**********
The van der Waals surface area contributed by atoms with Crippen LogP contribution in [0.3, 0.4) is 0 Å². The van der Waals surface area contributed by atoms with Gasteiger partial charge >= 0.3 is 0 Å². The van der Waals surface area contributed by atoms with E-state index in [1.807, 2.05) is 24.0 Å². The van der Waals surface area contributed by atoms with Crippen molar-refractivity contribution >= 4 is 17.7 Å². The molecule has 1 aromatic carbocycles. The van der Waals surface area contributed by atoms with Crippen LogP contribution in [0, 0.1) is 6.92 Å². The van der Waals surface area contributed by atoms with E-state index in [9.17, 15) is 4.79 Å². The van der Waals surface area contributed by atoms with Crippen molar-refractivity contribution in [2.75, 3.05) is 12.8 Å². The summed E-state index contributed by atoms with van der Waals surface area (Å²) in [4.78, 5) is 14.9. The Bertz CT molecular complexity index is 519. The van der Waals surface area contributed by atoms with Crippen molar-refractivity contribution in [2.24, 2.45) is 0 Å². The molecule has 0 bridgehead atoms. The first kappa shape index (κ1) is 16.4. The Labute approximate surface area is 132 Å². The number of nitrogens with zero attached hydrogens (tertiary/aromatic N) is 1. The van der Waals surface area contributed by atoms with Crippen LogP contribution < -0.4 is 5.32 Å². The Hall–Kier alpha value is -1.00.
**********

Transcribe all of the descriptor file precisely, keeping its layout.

The van der Waals surface area contributed by atoms with Crippen LogP contribution in [0.3, 0.4) is 0 Å². The van der Waals surface area contributed by atoms with Gasteiger partial charge >= 0.3 is 0 Å². The van der Waals surface area contributed by atoms with E-state index in [1.807, 2.05) is 24.0 Å². The van der Waals surface area contributed by atoms with Crippen molar-refractivity contribution >= 4 is 17.7 Å². The molecule has 1 aromatic carbocycles. The van der Waals surface area contributed by atoms with Crippen LogP contribution in [0, 0.1) is 6.92 Å². The van der Waals surface area contributed by atoms with E-state index in [9.17, 15) is 4.79 Å². The van der Waals surface area contributed by atoms with Crippen molar-refractivity contribution in [2.75, 3.05) is 12.8 Å². The summed E-state index contributed by atoms with van der Waals surface area (Å²) in [4.78, 5) is 14.9. The Bertz CT molecular complexity index is 519. The van der Waals surface area contributed by atoms with Crippen molar-refractivity contribution in [2.24, 2.45) is 0 Å². The molecule has 0 bridgehead atoms. The first kappa shape index (κ1) is 16.4. The Labute approximate surface area is 132 Å². The number of nitrogens with zero attached hydrogens (tertiary/aromatic N) is 1. The van der Waals surface area contributed by atoms with Crippen LogP contribution < -0.4 is 5.32 Å². The Hall–Kier alpha value is -1.00.